Oliver said in his letter that crude produced by five of the top exporters to the EU--Russia, Nigeria, Iraq, Saudi Arabia, and Angola--have “demonstrably higher” emission levels than the directive’s standard for conventional oil.
Megan Leslie, spokeswoman for environmental issues for Canada’s main opposition New Democratic Party, told reporters last month the EU proposal was a “perfectly reasonable way to set regulations.”
“Canada’s behavior in this scenario has not been one of respect for the EU and their own authority to make their own decisions and it has also been I think to the detriment of our international relations,” Leslie told reporters last month.
Hedegaard told the European Parliament last month the rule would put a “true value” on the relative impact on emissions of different fuels, Bloomberg BNA reported.
The European Commission said in April last year it would delay a decision on the directive until “early 2013” so it could examine the economic effect of the measure.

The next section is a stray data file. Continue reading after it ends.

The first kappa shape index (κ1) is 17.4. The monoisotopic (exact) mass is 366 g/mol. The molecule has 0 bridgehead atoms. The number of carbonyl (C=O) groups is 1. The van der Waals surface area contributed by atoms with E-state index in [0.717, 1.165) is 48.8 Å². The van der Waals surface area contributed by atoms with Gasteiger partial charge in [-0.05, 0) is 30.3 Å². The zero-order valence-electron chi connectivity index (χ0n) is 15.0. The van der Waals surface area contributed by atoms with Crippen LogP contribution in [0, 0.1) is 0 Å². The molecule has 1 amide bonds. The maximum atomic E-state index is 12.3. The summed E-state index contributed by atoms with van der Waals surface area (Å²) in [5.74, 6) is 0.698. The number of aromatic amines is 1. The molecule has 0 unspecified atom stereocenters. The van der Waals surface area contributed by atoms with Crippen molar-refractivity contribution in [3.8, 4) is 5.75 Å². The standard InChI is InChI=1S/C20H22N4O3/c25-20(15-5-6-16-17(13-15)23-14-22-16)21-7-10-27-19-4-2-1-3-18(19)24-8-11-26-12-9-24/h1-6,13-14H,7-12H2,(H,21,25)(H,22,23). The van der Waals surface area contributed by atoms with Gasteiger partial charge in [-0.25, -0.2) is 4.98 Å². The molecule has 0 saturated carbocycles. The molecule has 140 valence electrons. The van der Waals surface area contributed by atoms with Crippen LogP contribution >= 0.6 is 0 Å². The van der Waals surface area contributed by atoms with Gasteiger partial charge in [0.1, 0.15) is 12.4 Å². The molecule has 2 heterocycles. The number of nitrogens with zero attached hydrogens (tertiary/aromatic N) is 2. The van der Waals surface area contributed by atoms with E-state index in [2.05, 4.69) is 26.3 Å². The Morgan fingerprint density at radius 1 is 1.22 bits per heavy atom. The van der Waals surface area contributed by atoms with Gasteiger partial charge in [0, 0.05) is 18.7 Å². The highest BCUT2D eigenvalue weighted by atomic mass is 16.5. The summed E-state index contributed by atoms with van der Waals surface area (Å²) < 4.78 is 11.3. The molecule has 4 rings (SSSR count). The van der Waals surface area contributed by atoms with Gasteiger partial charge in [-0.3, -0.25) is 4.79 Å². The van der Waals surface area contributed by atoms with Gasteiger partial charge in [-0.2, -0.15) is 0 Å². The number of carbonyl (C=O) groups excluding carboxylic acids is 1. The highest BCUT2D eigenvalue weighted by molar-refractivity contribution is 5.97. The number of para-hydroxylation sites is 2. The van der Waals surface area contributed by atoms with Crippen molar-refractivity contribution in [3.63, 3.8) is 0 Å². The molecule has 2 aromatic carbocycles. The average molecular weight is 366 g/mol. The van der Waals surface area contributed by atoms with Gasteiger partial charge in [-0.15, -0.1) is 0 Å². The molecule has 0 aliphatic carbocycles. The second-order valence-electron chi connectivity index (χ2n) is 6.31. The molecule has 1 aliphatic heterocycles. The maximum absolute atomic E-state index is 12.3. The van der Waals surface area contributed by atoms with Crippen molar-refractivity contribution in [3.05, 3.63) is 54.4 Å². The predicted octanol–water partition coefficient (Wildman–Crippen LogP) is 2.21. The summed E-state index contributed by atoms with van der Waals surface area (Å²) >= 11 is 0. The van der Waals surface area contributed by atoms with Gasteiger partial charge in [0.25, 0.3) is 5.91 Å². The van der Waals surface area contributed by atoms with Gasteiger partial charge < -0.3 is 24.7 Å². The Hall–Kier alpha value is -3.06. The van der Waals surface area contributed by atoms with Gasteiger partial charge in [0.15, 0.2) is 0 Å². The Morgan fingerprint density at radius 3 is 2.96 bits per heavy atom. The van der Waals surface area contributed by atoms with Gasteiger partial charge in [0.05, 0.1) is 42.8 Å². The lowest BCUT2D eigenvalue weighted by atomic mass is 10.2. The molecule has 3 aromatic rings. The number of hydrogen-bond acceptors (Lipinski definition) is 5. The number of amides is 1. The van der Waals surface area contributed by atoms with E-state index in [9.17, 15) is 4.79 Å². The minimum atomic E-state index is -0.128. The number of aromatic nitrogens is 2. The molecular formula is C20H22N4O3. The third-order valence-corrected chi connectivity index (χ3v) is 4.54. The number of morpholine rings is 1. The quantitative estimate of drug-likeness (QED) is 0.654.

Environmental groups such as 350.org and the Sierra Club have lobbied President Barack Obama to reject the Keystone XL pipeline, which would carry crude from Alberta’s oil sands to refineries along the Gulf Coast, saying that oil-sands crude has a larger climate-change impact.
A State Department analysis released in March said that while oil sands mining releases more of the gases linked by scientists to global warming, rejecting Keystone XL won’t reduce the rate of development in the oil sands or the amount of heavy crude refined in the U.S.
Last year, Obama denied a permit for Keystone XL, citing concerns it may be a threat to the ecologically sensitive Sand Hills region in Nebraska.
Obama said he would decide on a new permit request for the pipeline this year, Republican North Dakota Senator and Keystone XL supporter John Hoeven said in March, after a meeting with the president and other Republican lawmakers.
“What is harming Canada is the perception among environmentalists claiming that oil sands oil is dirty oil,” said Lawrence Herman, a lawyer at Cassels Brock & Blackwell LLP in Toronto, who specializes in trade issues. “I fear that Canada does not have an adequate answer,” Herman said by telephone June 7.